By Jack Banister & Steve Michelson
The Michelson Alexander team has put together a list of lessons you can take from prominent online figures as debate about how to ethically use social media continues.
Given the recent social media bans placed on former U.S. President Donald Trump, it would seem safe to assume that the below quote was written as a 2016 introduction to his Twitter followers.
“When he arrives at 1600 Pennsylvania, he will have not just a political base, but a database, millions of names of supporters who can be engaged almost instantly. And there’s every reason to believe he will use the network not just to campaign, but to govern.”
In fact, this quote was written in November 2008 by New York Times journalist David Carr, days after Barack Obama defeated John McCain to become the president-elect.
As Carr explained, Obama was the first politician to truly exercise the power of the online sphere. By using online channels, he was able to eschew traditional campaign mechanisms to win the Democratic nomination ahead of Hillary Clinton.
This moment changed politics across the globe, and online channels have been a key part of communications strategy ever since.
As a firm specialising in that space, we keep an eye fixed on what prominent political figures and other movers and shakers are up to online.
It’s possible to achieve cut through in your social media posts without reverting to ALLCAPS and misinformation.
Here are some trends we’ve noticed over the last few months.
Annastacia Palaszczuk’s new Instagram chic
As a photo-centric platform, Instagram is all about aesthetics. That makes it tricky terrain for politicians, who usually prefer words and slogans over chic graphics and glossy pictures.
During her successful re-election campaign late last year, Queensland Premier Annastacia Palaszczuk took a risk.
As University of Queensland lecturer Beck Wise pointed out in The Conversation, Palaszczuk embraced Instagram’s trends, using quote posts, pastel colours, literati-like fonts and minimalist artwork.
By tailoring her posts to the platform, Palaszczuk manages to do two things.
First, she builds social capital by showing she understands social media, separating her from a peer group of politicians known for posting random pictures of their dinner or kissing babies.
Second, by using text in her graphics themselves, rather than just in her captions, her messages are easily accessible on Instagram, rather than just on Facebook and Twitter.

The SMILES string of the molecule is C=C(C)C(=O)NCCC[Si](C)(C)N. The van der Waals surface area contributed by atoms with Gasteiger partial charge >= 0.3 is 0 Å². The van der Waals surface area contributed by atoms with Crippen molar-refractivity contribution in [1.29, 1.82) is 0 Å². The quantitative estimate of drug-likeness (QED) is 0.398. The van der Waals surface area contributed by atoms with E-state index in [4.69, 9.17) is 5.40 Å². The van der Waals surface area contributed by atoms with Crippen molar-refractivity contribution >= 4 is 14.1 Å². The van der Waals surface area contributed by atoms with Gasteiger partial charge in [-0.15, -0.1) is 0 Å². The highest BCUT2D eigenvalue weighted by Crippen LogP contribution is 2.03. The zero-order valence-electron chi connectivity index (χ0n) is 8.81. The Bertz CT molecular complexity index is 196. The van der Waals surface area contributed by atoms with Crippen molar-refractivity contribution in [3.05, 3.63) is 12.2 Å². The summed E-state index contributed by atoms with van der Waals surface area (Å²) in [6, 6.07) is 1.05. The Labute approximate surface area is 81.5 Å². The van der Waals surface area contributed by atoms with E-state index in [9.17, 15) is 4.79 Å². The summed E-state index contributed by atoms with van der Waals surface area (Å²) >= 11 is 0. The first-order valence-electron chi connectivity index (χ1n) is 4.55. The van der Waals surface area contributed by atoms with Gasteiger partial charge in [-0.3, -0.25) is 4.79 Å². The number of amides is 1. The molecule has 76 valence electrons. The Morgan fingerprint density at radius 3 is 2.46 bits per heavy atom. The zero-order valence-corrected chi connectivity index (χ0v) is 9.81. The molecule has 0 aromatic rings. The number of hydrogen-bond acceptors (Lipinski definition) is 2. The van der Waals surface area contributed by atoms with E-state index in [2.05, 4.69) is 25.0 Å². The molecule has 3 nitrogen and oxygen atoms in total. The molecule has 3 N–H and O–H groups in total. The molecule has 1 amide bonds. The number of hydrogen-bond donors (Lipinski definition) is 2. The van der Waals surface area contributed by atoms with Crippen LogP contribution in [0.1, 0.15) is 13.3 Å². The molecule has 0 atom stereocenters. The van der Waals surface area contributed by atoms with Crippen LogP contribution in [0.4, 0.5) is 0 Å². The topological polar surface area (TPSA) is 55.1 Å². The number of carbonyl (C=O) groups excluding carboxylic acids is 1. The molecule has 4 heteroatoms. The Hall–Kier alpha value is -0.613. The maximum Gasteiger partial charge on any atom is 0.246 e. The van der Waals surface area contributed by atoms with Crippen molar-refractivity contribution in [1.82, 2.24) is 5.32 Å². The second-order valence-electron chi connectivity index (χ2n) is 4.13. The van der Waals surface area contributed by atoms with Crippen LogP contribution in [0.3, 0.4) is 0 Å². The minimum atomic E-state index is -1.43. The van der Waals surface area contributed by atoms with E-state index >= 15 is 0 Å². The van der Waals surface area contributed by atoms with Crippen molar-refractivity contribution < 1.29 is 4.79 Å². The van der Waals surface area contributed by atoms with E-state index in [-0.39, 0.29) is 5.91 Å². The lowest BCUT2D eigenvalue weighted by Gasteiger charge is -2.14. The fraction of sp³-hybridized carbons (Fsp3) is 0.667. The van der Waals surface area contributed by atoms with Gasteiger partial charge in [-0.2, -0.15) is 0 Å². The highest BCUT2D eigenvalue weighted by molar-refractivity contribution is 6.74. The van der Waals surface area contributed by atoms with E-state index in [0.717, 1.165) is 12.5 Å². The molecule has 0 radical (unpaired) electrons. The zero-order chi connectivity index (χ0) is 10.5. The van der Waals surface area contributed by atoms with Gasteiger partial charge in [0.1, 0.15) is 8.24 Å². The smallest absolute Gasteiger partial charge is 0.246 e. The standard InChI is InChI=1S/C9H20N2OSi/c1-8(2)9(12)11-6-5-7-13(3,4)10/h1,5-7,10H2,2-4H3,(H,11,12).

The lesson? Know your platform. Adjust accordingly.
If imitation is flattery, Daniel Andrews should be blushing
Given Daniel Andrews’ relative popularity on social media and at recent elections, it’s no surprise that other Premiers, including Palaszczuk, have imitated the formatting and style he uses on Facebook.
The Victorian Premier has fine-tuned an approach that makes his posts easy to digest.
They’re very “newsy” – every sentence is on a fresh line, meaning information is easy to find. That also means they can be easily skimmed, which saves them from being thrown into the “too long, don’t read” bucket.
The lesson? Keep it concise. Avoid big blocks of text.
There’s a new @POTUS on Twitter…
“Despite the constant negative press, covfefe…”
Who could forget this mysterious tweet from the @POTUS account while Donald Trump was still its owner?
A repeat looks unlikely now that Twitter has begun to actively point users to the new @POTUS account of incoming President Joe Biden.
While Trump’s feed was often contradictory from one tweet to the next, Biden has thus far reiterated coherent messages without straying from the script.
On Inauguration Day, his Twitter feed was awash with news of the executive orders he was signing.
Every action Biden took – from re-joining the Paris Accords, to re-entering the World Health Organization, making masks mandatory on Federal property and creating a COVID-19 Health Equity Task Force – he shared on Twitter.
And every announcement had a clear link to the four priorities he has been posting about for months – climate, COVID-19, racial equality and economic relief.
The lesson? Keep to a coherent message. Reiterate it.
And what about AOC?
Born in 1989, U.S. Democratic Congresswoman Alexandria Ocasio-Cortez was 19 when Obama stormed to victory in 2008.
Now, she has more followers on Twitter than any member of the House, despite the fact she’s only just won her second term. The Democrats asked her to run social media workshops for other party politicians and candidates.
Ocasio-Cortez uses every channel and tool to ensure she’s consistently accessible, whether it’s by running a live Q&A while she cooks dinner or by posting about the manicure she gave herself on the train.
She even used Instagram Live to broadcast herself simultaneously receiving and explaining the COVID-19 vaccination program.
The consistency and ease with which she posts means her channels feel authentic, not forced.
Asked about AOC’s social media, Bridget Read, who profiled the congresswoman for American Vogue, said that “her whole message has been that she is a regular person – in Congress.”
Creating a social media presence that emphasises that message has made her one of the most prominent Democrats.
The lesson? Authenticity takes time and effort – don’t try to force it.
If you’re interested in how your organisation can leverage the power of social media in 2021, or you have an upcoming communications or stakeholder engagement challenge, don’t hesitate to get in touch to see how Michelson Alexander can assist.